I often read posts and tweets asking what kind of advice you could give to new teachers. The tips passed along are very thoughtful and helpful for those new to the profession. Even for us who have been around for a while (am I in THAT group now?), these tips are great reminders about effective practice.
Whenever I see the above question posed, I often think of the usual elements. Eg. effective communicator, classroom manager, personable, effective planner, etc, etc. Don’t get me wrong, these are all very important along with many other traits. But the BIG idea we all need to think of as teachers is the fact that day in and day out – you’re LIVE!
I first heard this phrase from a colleague, who sometime ago, started a business using this as a slogan (Paul if it’s OK I am borrowing it for a moment). However, when you think about it, it is very real for educators.
Each day, in or out of the classroom, educators are LIVE. The number of interactions each day with students, staff, parents and community members are significant. Each day you are expected to have your “A” game. When you do not deliver, you usually hear about or realize it. Reflective practitioners know this instantly.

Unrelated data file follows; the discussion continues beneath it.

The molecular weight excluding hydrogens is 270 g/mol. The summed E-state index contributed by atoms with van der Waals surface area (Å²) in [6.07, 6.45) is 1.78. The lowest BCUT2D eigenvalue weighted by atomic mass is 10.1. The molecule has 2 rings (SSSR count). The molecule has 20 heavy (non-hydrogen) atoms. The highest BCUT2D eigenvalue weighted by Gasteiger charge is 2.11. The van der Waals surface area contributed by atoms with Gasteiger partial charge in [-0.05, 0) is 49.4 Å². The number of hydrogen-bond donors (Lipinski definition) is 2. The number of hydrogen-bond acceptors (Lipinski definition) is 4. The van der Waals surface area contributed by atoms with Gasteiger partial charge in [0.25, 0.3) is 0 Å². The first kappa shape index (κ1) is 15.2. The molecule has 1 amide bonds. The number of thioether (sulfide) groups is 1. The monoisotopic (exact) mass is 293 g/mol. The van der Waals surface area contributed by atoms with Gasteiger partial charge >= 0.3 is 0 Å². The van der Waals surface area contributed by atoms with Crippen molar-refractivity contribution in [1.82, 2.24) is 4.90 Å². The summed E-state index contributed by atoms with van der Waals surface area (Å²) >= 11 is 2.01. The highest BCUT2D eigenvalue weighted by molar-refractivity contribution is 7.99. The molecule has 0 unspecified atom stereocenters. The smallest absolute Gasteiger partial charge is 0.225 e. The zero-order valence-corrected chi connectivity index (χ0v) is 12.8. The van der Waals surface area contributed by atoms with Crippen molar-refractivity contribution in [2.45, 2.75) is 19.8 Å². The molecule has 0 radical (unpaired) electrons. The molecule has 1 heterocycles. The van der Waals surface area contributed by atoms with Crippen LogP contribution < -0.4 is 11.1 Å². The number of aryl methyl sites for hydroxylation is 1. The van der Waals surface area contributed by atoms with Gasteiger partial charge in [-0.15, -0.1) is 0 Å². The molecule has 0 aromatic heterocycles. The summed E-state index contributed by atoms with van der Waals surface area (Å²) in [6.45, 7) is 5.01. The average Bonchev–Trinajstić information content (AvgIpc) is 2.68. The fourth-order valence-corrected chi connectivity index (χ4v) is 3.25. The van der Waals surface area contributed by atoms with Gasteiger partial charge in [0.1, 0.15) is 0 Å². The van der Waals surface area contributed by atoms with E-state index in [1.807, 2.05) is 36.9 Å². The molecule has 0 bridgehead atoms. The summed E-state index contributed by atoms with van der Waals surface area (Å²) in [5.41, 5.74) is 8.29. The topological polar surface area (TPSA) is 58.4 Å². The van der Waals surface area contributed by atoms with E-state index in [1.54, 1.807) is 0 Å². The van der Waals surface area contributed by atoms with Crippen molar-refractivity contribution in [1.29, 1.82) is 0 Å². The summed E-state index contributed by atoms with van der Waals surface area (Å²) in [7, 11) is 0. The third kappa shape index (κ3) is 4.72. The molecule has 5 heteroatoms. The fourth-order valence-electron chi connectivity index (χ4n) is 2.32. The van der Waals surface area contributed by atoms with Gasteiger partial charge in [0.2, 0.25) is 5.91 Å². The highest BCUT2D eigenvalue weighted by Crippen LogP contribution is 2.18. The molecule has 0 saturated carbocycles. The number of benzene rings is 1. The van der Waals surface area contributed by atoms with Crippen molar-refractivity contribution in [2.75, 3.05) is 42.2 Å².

As teachers, we need to realize that each day, we are delivering numerous mini-workshops/presentations to students. As administrators we need to have our “A” game each day as well. That is why few people want to become admin’s. If we (or someone else) do not make good judgments, we will definitely hear about it. If one thinks about it, we have many common traits with professional athletes, only a televised audience is not watching at the time. Mind you, a school with a bunch of adolescents is pretty much network television each day.
So, if I was to give professional advice to a new or seasoned teacher, I would indicate that each day you’re LIVE. From here, we could discuss the specifics/nuances of what that means. However, I think this is one BIG IDEA we all should remember in our day-to-day work as educators.
This is also posted on Connected Principals